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UCL Home  /  Geography  /  News & Events  /  News  /  News Archive  /  2008  /  September 2008  /  Another busy year of fieldwork for the ECRC scientists

Another busy year of fieldwork for the ECRC scientists

Scientists at the Environmental Change Research Centre have had another busy year in the field, visiting over 200 lake and river sites, mostly in the UK but some as far afield as Botswana.

Another busy year of fieldwork for the ECRC scientists

In early spring Dr Helen Bennion undertook sediment coring at lakes in eight Sites of Special Scientific Interest in northern England. The work, funded by Natural England, aims to develop palaeoecological techniques to define reference conditions for sites which, in turn, will assist in the setting of conservation objectives and management goals.

Throughout the year Dr Carl Sayer has been measuring aquatic macrophytes at three shallow lake sites in Norfolk. These data will help to develop our understanding of plant dynamics in these sensitive ecosystems. Carl has also been involved in meadow plant community surveys in the River Glaven catchment, also in Norfolk. Both of these projects are linked to PhD and MSc studies at UCL.

In Northern Ireland, Jorge Salgado has been collecting lake sediment for macrofossil analysis at 4 sites in the Upper Lough Erne system. This involves use of the 'Big Ben' corer which is a specially adapted piston corer for collecting large volumes of sediment. This work, for Jorge's PhD, aims to investigate the influence of disturbance, nutrients and connectivity on changes in species populations with reference to metapopulation models.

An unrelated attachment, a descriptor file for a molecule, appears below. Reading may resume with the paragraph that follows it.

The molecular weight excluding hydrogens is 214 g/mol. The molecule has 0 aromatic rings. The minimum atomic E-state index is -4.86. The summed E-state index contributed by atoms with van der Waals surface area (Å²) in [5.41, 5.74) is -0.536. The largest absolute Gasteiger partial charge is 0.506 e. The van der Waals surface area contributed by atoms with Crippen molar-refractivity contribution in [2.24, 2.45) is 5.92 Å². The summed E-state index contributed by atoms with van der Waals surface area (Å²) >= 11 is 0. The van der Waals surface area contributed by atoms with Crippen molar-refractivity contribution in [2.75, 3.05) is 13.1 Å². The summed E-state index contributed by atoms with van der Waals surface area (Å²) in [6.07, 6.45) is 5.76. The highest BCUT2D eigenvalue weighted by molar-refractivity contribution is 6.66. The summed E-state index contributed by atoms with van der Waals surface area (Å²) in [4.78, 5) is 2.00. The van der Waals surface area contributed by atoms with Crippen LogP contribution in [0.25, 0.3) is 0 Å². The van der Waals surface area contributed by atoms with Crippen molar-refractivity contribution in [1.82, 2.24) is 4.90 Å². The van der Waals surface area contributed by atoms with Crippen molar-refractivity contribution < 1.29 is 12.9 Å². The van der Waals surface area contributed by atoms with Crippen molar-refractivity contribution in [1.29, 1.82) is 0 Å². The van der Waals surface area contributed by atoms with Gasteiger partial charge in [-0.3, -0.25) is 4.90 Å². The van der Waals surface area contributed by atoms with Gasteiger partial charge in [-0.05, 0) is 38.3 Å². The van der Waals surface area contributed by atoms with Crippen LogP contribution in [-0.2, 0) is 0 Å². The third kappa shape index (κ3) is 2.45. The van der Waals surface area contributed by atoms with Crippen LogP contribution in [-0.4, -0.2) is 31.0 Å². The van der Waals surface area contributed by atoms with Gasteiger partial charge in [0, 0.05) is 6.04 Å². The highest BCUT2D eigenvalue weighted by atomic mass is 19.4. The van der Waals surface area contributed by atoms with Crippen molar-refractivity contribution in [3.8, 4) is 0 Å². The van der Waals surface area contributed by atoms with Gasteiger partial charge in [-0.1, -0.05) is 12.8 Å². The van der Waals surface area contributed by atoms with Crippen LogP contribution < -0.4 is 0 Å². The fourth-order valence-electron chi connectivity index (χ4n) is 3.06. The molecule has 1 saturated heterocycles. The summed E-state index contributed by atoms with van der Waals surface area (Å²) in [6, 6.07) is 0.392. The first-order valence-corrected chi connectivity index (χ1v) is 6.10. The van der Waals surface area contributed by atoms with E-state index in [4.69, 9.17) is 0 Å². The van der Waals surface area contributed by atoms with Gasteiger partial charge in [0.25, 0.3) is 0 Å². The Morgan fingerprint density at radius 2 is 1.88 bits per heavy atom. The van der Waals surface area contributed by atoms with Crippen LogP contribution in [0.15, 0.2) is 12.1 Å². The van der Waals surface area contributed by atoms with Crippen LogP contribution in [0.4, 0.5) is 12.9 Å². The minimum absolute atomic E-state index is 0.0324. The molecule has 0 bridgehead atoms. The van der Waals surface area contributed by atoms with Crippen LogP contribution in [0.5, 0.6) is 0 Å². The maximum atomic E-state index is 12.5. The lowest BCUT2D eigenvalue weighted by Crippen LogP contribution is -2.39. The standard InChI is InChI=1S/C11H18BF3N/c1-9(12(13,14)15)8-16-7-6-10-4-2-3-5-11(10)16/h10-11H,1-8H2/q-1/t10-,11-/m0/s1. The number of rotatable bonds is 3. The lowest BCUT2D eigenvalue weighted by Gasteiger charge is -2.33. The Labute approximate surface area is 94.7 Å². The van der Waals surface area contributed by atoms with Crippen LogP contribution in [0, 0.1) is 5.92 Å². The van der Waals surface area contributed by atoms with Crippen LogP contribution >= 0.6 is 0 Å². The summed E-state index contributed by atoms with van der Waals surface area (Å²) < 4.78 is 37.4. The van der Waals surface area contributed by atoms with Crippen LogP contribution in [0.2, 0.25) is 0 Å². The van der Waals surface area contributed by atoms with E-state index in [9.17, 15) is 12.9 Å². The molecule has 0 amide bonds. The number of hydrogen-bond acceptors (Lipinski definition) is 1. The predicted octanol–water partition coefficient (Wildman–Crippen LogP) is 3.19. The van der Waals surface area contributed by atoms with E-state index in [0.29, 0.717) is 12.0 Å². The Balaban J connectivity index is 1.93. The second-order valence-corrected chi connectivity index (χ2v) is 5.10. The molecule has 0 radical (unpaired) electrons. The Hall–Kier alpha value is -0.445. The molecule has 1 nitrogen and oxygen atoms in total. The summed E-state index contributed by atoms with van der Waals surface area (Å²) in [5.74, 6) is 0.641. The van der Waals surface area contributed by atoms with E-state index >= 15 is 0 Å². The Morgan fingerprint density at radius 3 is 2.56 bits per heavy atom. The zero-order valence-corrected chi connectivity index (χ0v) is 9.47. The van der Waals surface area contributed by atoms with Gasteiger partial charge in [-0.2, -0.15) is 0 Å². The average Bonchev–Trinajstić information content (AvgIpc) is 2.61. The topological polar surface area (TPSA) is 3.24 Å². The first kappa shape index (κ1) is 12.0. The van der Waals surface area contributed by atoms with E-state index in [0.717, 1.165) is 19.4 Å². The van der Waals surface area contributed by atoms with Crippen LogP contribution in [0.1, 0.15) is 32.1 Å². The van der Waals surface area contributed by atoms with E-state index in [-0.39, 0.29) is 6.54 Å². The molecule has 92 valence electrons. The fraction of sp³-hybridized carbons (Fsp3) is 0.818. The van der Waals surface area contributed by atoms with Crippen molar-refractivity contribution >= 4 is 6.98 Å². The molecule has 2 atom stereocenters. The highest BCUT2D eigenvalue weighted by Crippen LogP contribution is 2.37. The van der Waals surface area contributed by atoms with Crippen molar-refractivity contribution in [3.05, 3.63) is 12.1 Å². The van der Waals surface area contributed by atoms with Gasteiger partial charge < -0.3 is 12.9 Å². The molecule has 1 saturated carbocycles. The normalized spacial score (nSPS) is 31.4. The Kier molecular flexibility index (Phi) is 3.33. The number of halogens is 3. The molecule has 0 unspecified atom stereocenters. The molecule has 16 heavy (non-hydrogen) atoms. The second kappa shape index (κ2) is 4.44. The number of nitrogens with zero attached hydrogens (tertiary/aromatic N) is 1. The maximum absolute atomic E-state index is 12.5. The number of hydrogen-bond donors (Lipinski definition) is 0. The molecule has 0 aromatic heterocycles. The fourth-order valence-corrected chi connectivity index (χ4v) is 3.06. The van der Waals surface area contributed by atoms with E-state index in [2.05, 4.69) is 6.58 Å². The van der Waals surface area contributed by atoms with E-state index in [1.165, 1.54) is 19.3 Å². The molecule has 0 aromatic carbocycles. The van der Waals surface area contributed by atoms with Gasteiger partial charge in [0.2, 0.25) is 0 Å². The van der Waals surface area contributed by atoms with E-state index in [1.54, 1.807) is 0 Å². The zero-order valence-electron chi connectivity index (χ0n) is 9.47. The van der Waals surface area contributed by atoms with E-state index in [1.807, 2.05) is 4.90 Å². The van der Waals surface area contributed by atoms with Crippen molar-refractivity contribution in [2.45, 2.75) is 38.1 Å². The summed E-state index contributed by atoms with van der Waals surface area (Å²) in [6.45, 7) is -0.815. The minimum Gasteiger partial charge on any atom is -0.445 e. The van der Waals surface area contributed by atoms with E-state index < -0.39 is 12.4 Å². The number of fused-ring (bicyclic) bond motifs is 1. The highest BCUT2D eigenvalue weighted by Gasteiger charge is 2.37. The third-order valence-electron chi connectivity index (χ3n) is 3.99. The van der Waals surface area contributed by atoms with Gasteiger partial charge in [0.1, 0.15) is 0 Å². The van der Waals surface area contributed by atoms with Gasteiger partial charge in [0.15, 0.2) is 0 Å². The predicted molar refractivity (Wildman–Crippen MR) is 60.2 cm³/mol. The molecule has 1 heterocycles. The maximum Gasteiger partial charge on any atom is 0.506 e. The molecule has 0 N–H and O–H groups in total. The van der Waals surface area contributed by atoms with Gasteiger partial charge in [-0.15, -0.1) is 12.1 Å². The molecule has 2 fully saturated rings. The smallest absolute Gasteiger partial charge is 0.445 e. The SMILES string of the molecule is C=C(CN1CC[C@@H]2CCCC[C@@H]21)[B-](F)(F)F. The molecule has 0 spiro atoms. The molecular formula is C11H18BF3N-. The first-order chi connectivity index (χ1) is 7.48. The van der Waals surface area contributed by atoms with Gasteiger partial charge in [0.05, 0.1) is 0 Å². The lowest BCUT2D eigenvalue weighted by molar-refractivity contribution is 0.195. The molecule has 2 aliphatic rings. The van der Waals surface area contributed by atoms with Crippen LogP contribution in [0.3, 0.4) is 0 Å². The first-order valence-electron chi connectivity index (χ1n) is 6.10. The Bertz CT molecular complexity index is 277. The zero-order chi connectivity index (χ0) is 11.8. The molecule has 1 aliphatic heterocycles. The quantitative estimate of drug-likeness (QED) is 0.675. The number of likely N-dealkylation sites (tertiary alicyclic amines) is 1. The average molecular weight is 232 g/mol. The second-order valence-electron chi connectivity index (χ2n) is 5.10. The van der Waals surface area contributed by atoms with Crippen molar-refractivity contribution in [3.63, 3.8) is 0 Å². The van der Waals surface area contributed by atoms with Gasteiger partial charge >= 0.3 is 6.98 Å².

As part of an ongoing DARWIN Initiative project 'Simulating potential future threats to biodiversity in the Okavango Delta', Dr Anson Mackay and Dr Tom Davidson spent several weeks in the Boro river area collecting algae, zooplankton, macrophyte and fish samples ... and avoiding hippos.

The UK Acid Waters Monitoring Network is a network of 22 freshwater sites across the UK that has been studied since the late 1980s and continues today to provide valuable data helping us to understand the effects of acidification. This year, Ewan and James Shilland, have carried out biological surveys at 20 of the sites including plant surveys, water sampling, diatom sampling and routine maintenance of temperature loggers and sediment traps.

As part of the 'Macro-invertebrate Classification Diagnostic Tool Development' project (aka WFD60) coring and macro-invertebrate sampling has taken place at over 30 sites in Galloway, Cumbria and Snowdonia. The aim of this project is too develop a tool that will allow the assessment of pressure from acidification on freshwaters using benthic macro-invertebrate assemblages. The project forms part of the UK's implementation of the EC Water Framework Directive.

The Open Air Laboratories Network (OPAL) is a partnership initiative that celebrates biodiversity, environmental quality and people’s engagement with nature. ECRC are leading the freshwater component and this year Dr Neil Rose and Dr Simon Turner have carried out comprehensive monitoring at 9 lakes across England and will carry on at three-monthly intervals.

Other work undertaken this year has included ongoing urban lake monitoring in and around London, aquatic plant survey and reservoir sampling at over 90 sites for the Environment Agency, continued work at Loch Laidon looking at grazing effects and acidification studies at Loch Maberry and Troutbeck. Needless to say, all of the work mentioned here is supported by a team of willing and able field assistants and laboratory staff at the Department of Geography without whom none of it would be possible.


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